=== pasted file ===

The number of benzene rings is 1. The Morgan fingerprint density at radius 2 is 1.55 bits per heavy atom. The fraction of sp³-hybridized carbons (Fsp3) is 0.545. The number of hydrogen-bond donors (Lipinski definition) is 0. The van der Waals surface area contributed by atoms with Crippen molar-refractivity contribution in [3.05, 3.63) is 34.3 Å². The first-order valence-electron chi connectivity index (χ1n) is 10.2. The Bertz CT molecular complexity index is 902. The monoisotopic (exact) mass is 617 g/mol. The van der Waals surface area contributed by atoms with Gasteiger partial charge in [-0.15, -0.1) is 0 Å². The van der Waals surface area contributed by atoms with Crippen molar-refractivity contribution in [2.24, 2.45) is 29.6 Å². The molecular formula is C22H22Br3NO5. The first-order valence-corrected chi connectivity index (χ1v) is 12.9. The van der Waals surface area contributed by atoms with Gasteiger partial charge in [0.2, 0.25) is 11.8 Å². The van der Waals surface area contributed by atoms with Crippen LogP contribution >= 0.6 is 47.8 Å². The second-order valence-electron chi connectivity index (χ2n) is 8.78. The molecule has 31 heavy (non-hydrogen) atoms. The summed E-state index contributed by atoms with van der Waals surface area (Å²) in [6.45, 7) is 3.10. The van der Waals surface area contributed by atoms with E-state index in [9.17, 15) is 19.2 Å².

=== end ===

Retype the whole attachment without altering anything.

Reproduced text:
The number of benzene rings is 1. The Morgan fingerprint density at radius 2 is 1.55 bits per heavy atom. The fraction of sp³-hybridized carbons (Fsp3) is 0.545. The number of hydrogen-bond donors (Lipinski definition) is 0. The van der Waals surface area contributed by atoms with Crippen molar-refractivity contribution in [3.05, 3.63) is 34.3 Å². The first-order valence-electron chi connectivity index (χ1n) is 10.2. The Bertz CT molecular complexity index is 902. The monoisotopic (exact) mass is 617 g/mol. The van der Waals surface area contributed by atoms with Gasteiger partial charge in [-0.15, -0.1) is 0 Å². The van der Waals surface area contributed by atoms with Crippen molar-refractivity contribution in [2.24, 2.45) is 29.6 Å². The molecular formula is C22H22Br3NO5. The first-order valence-corrected chi connectivity index (χ1v) is 12.9. The van der Waals surface area contributed by atoms with Gasteiger partial charge in [0.2, 0.25) is 11.8 Å². The van der Waals surface area contributed by atoms with Crippen LogP contribution >= 0.6 is 47.8 Å². The second-order valence-electron chi connectivity index (χ2n) is 8.78. The molecule has 31 heavy (non-hydrogen) atoms. The summed E-state index contributed by atoms with van der Waals surface area (Å²) in [6.45, 7) is 3.10. The van der Waals surface area contributed by atoms with E-state index in [9.17, 15) is 19.2 Å².